August 25, 2015
Could the UFO experience be a type of outdoor poltergeist event? Normally, parapsychology and UFOlogy just don’t mix, despite the decades-long efforts of some highly respected researchers to call attention to the paranormal or parapsychological aspects of UFO events. But what if UFO experiences are the result of large-scale, unconscious, psychic forces? In his new book Illuminations: The UFO Experience as a Parapsychological Event, sociologist Eric Ouellet offers a novel approach to a phenomenon that has thus far resisted all other efforts to explain it—supported by a wonderful foreword by Jenny Randles. Combining research in parapsychology, sociology, and UFOlogy, Ouellet provides a thought provoking reassessment of several well-known UFO cases, including the Washington, DC, UFO wave of 1952, the Betty and Barney Hill abduction of 1961, the Rendlesham UFO incident of 1980, and the Belgian UFO wave of 1989-1991. While not claiming to have the final solution to the UFO mystery, he offers much food for thought and a refreshing outlook on a stubbornly elusive phenomenon. Ouellet is a professor of Defence Studies at the Royal Military College of Canada, and at the Canadian Forces College (Canada’s Joint Staff and War College). He has a Ph.D. in sociology from York University (Toronto, Canada), and he is the liaison officer for Canada with the Parapsychological Association. One more question to ponder: Could a UFO feed on the emotions of the witnesses in order to take form?
July 6, 2015
We have just released a raft of our best-selling books in reasonably priced, laminate hardcover editions. They are now available from both Amazon US and Amazon UK and other resellers such as Barnes and Noble online.
These books will only be available in hardcover editions for a limited time.
May 7, 2015
Can a small, almost mundane detail in accounts of anomalous events—be it encounters with UFO entities, faeries, or Sasquatch—reveal anything valuable about the nature of these unusual events? Probably not, right? Well, think again. This new book by Joshua Cutchin, A Trojan Feast, is an intellectual romp through some of the strangest material this side of the rabbit hole. In it, Cutchin examines reports of the food and drink offering of aliens, faeries, and Sasquatch, and discovers that all is not what it appears to be. A glance at some chapter titles illustrates the ranges of topics covered: the Sattvic Diet, Sleep Paralysis, Sexuality, Entheogens, Eating the God and Rebirth, and Absorption, Ointment, and the Entity Diet. Noted folklorist Thomas E. Bullard, who wrote the Foreword, says: “The humble subject of food in anomalistic accounts serves, in Cutchin’s measured, learned, and lucid argument, as proof that high strangeness events may be uncertain and discordant, but not incomprehensible.” We think this book is destined to be a fortean classic.
February 23, 2015
“Just because you have never seen a fairy does not mean that no one else has. This truth is apparent from the new book Seeing Fairies, by Marjorie T. Johnson.” That’s from an article entitled “Leave Your Wings at the Door” by Michael Tortorello in the October 1, 2014, issue of, yes, The New York Times. It’s not often that one of our books gets mentioned in old The Grey Lady, so we are thankful for the plug. That said, the book has been a catalyst for some very thoughtful reviews. One of them, by James McClendon, appeared in the excellent journal Paranthropology and is worth quoting at length: “Collections of anomalous experiences are valuable in that they allow evaluation of hypotheses regarding the incidence and nature of unusual perceptions. This endeavor sheds light on the nature of human consciousness….Marjorie Johnson’s collection of fairy accounts is in harmony with this theory in that many experiencers believe in what they perceive. People with a propensity for anomalous experience are unable to remain skeptical; their experiences generate belief. . .There are also a number of secondary elements within these experiences that support the idea that the propensity for fairy experience has genetic basis. All over the world, people have noted that propensity for anomalous experience runs in families. Johnson’s accounts support this hypothesis….The interpretation of anomalous experiences may be shaped by belief but they are not completely products of belief…Seeing Fairies is worth reading by anyone curious about the diversity of anomalous experience available to human beings.” More thoughtful commentary came from Malcolm Smith, whose review, entitled “What Sort of People See Fairies?” is also worth quoting at length: “If we discarded all [fairy] cases where we suspected, however weakly, that the witness had been in an altered psychological state at the time, and if we culled out, fairly or unfairly, all those who claimed ‘second sight’ or more than one encounter, we are still left with a couple of hundred testimonies for which the only reason for not believing them is that they are, well, unbelievable. Even if we further reject all those whose witnesses were pre-teenagers at the time, we still have a large number of first hand accounts which would be taken seriously if they involved a crime, or some other mundane event. It is the old Hynekan quandary: what do you do when perfectly credible people tell perfectly incredible stories?”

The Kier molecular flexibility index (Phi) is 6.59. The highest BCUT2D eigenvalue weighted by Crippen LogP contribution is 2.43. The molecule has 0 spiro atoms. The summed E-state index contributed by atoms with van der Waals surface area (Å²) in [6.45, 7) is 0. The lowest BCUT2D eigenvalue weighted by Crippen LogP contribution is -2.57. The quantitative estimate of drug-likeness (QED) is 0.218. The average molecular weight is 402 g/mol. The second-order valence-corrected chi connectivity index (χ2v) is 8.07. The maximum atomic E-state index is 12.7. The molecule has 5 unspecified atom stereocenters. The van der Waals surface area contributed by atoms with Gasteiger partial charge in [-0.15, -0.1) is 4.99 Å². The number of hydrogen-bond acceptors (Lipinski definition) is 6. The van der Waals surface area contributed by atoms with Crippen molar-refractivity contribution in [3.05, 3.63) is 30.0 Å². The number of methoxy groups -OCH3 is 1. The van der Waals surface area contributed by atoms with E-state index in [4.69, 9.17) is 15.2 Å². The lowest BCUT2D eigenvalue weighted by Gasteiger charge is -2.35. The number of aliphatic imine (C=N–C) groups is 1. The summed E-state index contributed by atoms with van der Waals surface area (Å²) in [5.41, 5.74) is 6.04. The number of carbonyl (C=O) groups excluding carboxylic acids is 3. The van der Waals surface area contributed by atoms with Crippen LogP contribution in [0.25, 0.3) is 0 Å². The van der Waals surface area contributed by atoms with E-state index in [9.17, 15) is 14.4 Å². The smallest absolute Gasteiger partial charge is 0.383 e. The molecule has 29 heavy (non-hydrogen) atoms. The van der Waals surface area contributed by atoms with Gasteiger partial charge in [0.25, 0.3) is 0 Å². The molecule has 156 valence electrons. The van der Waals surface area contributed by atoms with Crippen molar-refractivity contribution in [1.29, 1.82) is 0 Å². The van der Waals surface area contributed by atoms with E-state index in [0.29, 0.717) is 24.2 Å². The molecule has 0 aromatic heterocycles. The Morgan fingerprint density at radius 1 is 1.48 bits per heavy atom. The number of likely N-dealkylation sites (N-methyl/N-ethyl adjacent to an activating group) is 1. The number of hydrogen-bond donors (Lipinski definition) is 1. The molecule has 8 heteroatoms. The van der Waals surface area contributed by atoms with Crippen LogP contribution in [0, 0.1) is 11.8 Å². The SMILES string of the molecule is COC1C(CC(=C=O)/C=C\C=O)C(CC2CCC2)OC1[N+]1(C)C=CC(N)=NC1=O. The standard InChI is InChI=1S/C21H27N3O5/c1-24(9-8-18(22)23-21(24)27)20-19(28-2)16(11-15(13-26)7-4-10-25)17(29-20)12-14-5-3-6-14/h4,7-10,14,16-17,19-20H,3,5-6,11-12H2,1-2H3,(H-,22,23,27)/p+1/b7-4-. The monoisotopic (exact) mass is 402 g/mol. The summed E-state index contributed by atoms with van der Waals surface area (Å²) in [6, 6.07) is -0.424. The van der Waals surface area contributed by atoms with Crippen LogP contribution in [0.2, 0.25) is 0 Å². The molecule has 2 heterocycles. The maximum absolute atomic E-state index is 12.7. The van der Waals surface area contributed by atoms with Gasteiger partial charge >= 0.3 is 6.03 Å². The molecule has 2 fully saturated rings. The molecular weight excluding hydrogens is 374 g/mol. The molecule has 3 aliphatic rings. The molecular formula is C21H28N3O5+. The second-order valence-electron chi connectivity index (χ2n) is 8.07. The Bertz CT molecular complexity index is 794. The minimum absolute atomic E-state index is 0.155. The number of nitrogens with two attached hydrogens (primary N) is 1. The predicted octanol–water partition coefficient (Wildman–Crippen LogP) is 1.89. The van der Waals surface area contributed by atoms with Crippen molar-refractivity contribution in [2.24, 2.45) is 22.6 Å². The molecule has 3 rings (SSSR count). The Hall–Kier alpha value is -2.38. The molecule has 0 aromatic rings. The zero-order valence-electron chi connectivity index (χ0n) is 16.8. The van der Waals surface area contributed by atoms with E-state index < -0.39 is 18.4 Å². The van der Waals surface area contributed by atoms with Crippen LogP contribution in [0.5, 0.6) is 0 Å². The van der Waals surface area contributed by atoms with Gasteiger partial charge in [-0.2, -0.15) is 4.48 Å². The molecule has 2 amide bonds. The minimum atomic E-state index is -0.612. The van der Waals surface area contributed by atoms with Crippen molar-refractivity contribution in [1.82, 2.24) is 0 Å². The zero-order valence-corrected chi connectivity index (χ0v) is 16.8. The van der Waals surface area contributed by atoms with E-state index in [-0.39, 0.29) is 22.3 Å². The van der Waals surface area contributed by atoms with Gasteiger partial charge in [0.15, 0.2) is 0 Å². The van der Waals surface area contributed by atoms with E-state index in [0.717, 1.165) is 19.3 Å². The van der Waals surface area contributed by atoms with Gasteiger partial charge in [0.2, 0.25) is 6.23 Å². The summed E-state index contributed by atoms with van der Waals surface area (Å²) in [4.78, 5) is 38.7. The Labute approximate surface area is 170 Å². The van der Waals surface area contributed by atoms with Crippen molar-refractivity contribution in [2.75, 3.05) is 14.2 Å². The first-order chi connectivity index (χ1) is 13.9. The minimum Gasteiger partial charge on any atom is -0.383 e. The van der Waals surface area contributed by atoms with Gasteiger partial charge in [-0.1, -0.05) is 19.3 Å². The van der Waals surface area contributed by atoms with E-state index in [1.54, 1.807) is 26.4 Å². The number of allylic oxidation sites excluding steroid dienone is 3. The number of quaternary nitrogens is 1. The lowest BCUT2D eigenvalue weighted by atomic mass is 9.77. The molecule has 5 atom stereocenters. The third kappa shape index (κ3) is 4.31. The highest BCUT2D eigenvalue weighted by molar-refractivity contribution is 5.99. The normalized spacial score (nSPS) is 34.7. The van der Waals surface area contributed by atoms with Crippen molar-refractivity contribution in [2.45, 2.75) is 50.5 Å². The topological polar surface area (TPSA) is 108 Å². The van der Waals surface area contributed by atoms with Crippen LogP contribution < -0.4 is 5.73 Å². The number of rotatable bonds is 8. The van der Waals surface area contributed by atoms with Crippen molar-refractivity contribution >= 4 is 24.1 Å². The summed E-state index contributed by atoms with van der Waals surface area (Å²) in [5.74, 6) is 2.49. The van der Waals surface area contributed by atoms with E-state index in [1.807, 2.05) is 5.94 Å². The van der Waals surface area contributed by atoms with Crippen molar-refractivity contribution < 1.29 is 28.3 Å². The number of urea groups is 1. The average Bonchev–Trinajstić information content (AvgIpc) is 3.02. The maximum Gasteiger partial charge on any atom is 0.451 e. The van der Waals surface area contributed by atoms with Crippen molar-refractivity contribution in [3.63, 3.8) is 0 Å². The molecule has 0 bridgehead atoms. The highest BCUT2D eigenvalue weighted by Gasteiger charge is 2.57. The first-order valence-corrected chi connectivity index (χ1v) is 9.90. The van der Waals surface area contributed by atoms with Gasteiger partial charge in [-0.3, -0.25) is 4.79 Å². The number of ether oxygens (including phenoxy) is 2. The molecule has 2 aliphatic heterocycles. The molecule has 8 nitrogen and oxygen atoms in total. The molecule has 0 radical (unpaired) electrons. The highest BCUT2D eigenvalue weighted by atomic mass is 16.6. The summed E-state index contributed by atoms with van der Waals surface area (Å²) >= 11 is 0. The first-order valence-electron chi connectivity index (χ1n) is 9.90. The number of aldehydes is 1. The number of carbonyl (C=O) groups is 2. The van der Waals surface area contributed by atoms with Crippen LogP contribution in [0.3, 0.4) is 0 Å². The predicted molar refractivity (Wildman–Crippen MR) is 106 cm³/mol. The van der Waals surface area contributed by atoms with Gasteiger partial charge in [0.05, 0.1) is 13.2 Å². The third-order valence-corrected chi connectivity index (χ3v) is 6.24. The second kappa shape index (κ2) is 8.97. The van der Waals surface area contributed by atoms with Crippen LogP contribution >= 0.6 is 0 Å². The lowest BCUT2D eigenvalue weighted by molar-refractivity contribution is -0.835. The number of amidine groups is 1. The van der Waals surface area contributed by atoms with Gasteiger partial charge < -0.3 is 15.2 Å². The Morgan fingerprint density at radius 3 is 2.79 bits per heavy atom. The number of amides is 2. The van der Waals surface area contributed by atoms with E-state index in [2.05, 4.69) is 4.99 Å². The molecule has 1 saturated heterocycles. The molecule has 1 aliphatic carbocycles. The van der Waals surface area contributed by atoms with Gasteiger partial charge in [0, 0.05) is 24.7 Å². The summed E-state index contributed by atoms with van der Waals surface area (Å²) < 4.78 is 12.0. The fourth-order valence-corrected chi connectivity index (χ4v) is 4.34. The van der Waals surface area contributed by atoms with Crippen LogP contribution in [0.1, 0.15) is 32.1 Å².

January 19, 2015
We can’t think of a better way to introduce our newest book, In Search of Lake Monsters by Peter Costello, than by quoting the words it inspired in Bernard Heuvelmans, the “father of cryptozoology,” who wrote: “Peter Costello authoritatively surveys the whole subject, supporting his arguments with a substantial bibliography, and displaying both the elegance of the born writer and the sense of humor essential to every occasion.” This pioneering classic in the field of cryptozoology is an overview of lake monsters reports from all over the world that provides a convincing explanation of the identity of these elusive denizens. This new edition of the book contains a new Afterword by the author, an Introduction by Loren Coleman, and a Preface by, yes, Bernard Heuvelmans. So don’t miss it.